Sing in the bounty of spring with tender pork laced with smoke and the sublime kick of fresh asparagus and green garlic. This dish takes ingredients traditionally saved for a sauce or side dish and incorporates them into the meat’s center in order to infuse the pork with their flavors and act as a double-tenderizer.
The spring’s flavor proliferation creates a chorus that can drown us in peas, radishes, fennel bulbs, mint sprigs, fresh onion tops and citrus still bearing, but if we step back and think carefully, we can select the right pairings that will enable each ingredient to sing its own note while mingling graciously with just a few other ingredients.
Fennel is often associated with pork because its sweet anise-like aroma accentuates the pork’s mild sweetness. Pair fennel with tender, mild asparagus and the zing and snap of green garlic, and you will have a dynamic threesome that will leave your mouth whistling and your throat humming.
Pork tenderloin and chops tend to be lean cuts, and they almost always benefit from brining 12-24 hours before cooking. While some chefs opt to heat and then cool their brines, I prefer the mild and deep flavor base that cool brine ushers forth.
If you cannot find green garlic at your local store, you can sub out with green onion or garlic cloves. While fennel seed is dramatically different from fennel bulb, if you cannot locate the bulb, try to mix in ½ teaspoon of ground fennel to the asparagus/garlic mix.
The recipe below is divided into four main process steps that you can either prepare in one day or a few days ahead of time if you have a heavy schedule (no more than 2 days ahead of time).
Brine (prepare about 12-24 hours ahead of time—24 hours is best, but if you only have 12 hours for the brine, that will do):
2 pork tenderloins (pasture-raised, about 1 pound each)
4 cups of cool water (use filtered water if you have it; if you do not have a filter, just use cool tap water)
1 garlic clove, crushed and roughly chopped
1 tablespoon lemon zest
1 teaspoon red pepper flakes
¼ teaspoon crushed black pepper
1 tablespoon fresh sage, torn or roughly chopped
1 tablespoon sea salt
1. Place all of the items above in a container large enough to hold the brine and two tenderloins (I like to use a large glass food storage container).
2. Wash the pork in cool water and put it in the brine. Make sure that the brine covers the pork. If not, try a deeper container or place a small plate on top of the meat to weigh it down.
3. Cover the container and put the brining meat in the refrigerator for about 20-24 hours.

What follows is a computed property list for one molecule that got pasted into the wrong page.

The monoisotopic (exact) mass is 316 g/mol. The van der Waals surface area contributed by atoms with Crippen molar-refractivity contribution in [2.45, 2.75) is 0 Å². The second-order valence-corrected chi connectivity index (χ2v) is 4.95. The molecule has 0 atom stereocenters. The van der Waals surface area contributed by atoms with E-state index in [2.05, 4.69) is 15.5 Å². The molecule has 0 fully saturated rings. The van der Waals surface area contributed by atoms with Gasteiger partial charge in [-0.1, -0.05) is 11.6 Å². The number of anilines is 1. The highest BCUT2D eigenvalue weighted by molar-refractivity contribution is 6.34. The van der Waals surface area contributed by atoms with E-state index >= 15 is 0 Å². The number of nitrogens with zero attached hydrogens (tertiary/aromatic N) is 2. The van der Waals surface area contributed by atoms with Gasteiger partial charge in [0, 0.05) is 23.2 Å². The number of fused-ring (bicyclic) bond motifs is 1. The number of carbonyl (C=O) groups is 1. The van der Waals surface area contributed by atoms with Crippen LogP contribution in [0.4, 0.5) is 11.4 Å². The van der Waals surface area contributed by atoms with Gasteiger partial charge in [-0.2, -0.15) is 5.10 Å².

Prepare the pork stuffing:
½ cup green garlic, roughly chopped
½ cup fennel bulb, small diced
1 cup asparagus, small diced, or sliced to match the fennel’s small dice
1 teaspoon lemon zest
1 tablespoon extra virgin olive oil
½ teaspoon red pepper flakes
salt, about ¼ teaspoon or to taste
a sprinkle or two grinds of fresh black pepper
1. Place the olive oil, green garlic, and fennel in a medium fry pan with the salt and red and black pepper. Slowly heat the mixture up until it sizzles and cook it for about 3-4 minutes.
2. After the mixture just starts to become tender and slightly cooked, add in the asparagus and lemon zest, and cook for another 2-3 minutes. Do not overcook the asparagus or other vegetables—you want them al dente because they will continue to cook a little bit as you cook the tenderloins.
3. Once the vegetables are al dente, pull the pan from the heat and set the mixture aside to cool.
Wrapped and stuff the tenderloins:
About 12, 10”strings of butchers twine
1 pound uncured bacon
1. Take the loins out of the brine and place them on a plate covered in paper towels. Let the loins dry as you prepare the string and bacon.
2. Once the loins have drained for about five minutes, cut each loin in half length-wise to open the loins up but not cut straight through them (about ¼-1/2 inch of flesh should be left intact so that you can close up the stuffing in the loins).
3. On a sheet tray or large plate, place 6 slices of bacon (you might need more slices or fewer slices; aim for the number of slices that will cover the size of the pork loins).
4. Place the loins on top of the bacon slices, so that the open sides of the loins face up. Spoon the asparagus-fennel-garlic mixture inside each loin in thick lines—you should use most of the mixture, but do not overstuff the loins or the stuffing might fall out.
5. Carefully roll the loins around the bacon slices so that the stuffing and openings are sealed.
6. Tie the butchers’twine around the middle of the bacon slices that wrap around the loins. If you have extra string hanging out of the meat, trim it with scissors.
Cook the tenderloins:
For this step you will need 1 tablespoon olive oil or grape seed oil
1. Pre-heat an oven to 375 degrees Fahrenheit
2. Heat a large fry pan up to medium, add in the oil, swirl it around, and gently place the loins in the pan.
3. Cook the loins on medium heat and turn them occasionally until each side browns. Once the bacon is brown, place the pork in the oven. How long you cook the loins will depend on their thickness and your desired doneness. I prefer medium-well pork loin, and generally that takes 9-12 minutes to achieve. If you like pork more well done, cook it for 12-15 minutes.
4. Once the pork is cooked, take it out of the oven and pan, and allow it to rest for 8-10 minutes.
5. Once the pork has rested, place it on a cutting board, and cut it in 1-inch slices. Cut the strings carefully with your knife and pull them from the bacon without ripping the bacon away from the loins.
6. Place the tenderloin slices on a platter or on individual plates, and serve with a spoonful or two of olive tapenade or salsa verde.*